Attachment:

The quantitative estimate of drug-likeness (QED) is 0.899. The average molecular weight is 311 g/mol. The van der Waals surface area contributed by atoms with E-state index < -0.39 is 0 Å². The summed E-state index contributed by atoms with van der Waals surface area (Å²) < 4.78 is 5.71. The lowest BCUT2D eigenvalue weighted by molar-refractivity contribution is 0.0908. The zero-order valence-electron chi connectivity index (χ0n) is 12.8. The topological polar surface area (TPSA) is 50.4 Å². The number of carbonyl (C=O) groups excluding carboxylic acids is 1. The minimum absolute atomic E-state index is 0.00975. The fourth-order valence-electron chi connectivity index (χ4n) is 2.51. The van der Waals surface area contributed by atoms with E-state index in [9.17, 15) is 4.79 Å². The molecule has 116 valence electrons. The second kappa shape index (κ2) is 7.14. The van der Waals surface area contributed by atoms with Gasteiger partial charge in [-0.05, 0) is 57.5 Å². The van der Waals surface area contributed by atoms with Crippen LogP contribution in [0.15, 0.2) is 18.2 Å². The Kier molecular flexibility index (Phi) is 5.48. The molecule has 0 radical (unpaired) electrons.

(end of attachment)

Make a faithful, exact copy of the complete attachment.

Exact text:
The quantitative estimate of drug-likeness (QED) is 0.899. The average molecular weight is 311 g/mol. The van der Waals surface area contributed by atoms with E-state index < -0.39 is 0 Å². The summed E-state index contributed by atoms with van der Waals surface area (Å²) < 4.78 is 5.71. The lowest BCUT2D eigenvalue weighted by molar-refractivity contribution is 0.0908. The zero-order valence-electron chi connectivity index (χ0n) is 12.8. The topological polar surface area (TPSA) is 50.4 Å². The number of carbonyl (C=O) groups excluding carboxylic acids is 1. The minimum absolute atomic E-state index is 0.00975. The fourth-order valence-electron chi connectivity index (χ4n) is 2.51. The van der Waals surface area contributed by atoms with E-state index in [9.17, 15) is 4.79 Å². The molecule has 116 valence electrons. The second kappa shape index (κ2) is 7.14. The van der Waals surface area contributed by atoms with Gasteiger partial charge in [-0.05, 0) is 57.5 Å². The van der Waals surface area contributed by atoms with Crippen LogP contribution in [0.15, 0.2) is 18.2 Å². The Kier molecular flexibility index (Phi) is 5.48. The molecule has 0 radical (unpaired) electrons.